Ethanol is a potent immunosuppressive agent that impairs neutrophil effector function. The purpose of this study was to determine whether granulocyte colony‐stimulating factor (G‐CSF), a cytokine that increases neutrophil number and functional activity, could prevent the ethanol‐induced impairment of antibacterial host defense. Rats were injected with human recombinant G‐CSF for 2 days. Eight hr after the last injection of G‐CSF, animals were infused with ethanol (or saline) for 1 hr before the subcutaneous injection of live Escherichia coli. The infusion of alcohol was continued after the bacterial challenge and produced blood alcohol levels of 275–300 mg/dl. In control animals, the injection of E. coll resulted in a marked leukopenia. There was an influx of leukocytes into the subcutaneous space where the bacteria were injected, and neutrophil accumulation in tissues adjacent to the focus of infection (i.e., dorsal skin and muscle). Based on myeloperoxidase activity, there was no detectable accumulation of neutrophils in other soft tissues. In acutely intoxicated rats, leukocyte migration to the inflammatory site was impaired, and the number of viable bacteria isolated from the subcutaneous pocket was markedly increased. G‐CSF prevented the sepsis‐induced leukopenia, increased the influx of neutrophils in to the infection site, reduced the number of bacteria in the subcutaneous lavage fluid, and decreased the incidence of bacteremia in ethanol‐treated rats when compared with rats not receiving G‐CSF. These results demonstrate that G‐CSF is a potent immunomodulator that stimulates neutrophil recruitment selectively to the site of infection and that can be used to ameliorate the ethanol‐induced impairment in bacterial host defense.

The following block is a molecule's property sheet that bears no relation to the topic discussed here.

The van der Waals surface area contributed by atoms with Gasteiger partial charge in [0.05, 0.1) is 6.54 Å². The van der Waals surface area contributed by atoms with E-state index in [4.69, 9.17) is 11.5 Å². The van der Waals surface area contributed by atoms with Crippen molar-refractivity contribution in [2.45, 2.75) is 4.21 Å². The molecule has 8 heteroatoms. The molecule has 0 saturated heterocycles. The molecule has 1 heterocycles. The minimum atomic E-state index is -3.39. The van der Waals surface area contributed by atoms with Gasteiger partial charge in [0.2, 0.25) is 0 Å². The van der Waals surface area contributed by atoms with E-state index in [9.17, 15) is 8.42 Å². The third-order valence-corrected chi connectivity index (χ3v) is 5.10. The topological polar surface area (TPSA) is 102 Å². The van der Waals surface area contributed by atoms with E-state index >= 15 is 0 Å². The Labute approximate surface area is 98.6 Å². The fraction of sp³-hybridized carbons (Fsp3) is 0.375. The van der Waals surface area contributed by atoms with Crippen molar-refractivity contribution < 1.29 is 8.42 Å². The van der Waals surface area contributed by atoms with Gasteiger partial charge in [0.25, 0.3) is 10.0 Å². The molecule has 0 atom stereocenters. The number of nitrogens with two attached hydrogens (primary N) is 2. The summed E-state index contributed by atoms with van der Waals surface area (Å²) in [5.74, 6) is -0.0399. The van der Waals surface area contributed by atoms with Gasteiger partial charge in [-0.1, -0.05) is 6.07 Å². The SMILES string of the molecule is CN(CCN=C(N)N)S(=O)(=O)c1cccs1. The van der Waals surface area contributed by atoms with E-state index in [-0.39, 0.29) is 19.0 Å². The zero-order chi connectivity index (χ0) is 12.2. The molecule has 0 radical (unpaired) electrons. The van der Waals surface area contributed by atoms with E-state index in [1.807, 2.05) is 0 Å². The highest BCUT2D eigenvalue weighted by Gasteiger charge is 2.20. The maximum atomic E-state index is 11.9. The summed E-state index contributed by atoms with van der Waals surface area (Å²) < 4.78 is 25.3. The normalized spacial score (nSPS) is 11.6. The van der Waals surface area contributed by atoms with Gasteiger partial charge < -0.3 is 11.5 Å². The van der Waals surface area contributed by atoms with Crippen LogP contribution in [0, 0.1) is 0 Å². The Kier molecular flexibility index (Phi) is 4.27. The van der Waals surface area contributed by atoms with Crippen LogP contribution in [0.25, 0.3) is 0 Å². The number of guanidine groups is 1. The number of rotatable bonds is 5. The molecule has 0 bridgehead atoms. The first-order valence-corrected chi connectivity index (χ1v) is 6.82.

|Original language||English (US)|
|Number of pages||7|
|Journal||Alcoholism: Clinical and Experimental Research|
|Publication status||Published - Nov 1993|
All Science Journal Classification (ASJC) codes
- Medicine (miscellaneous)
- Psychiatry and Mental health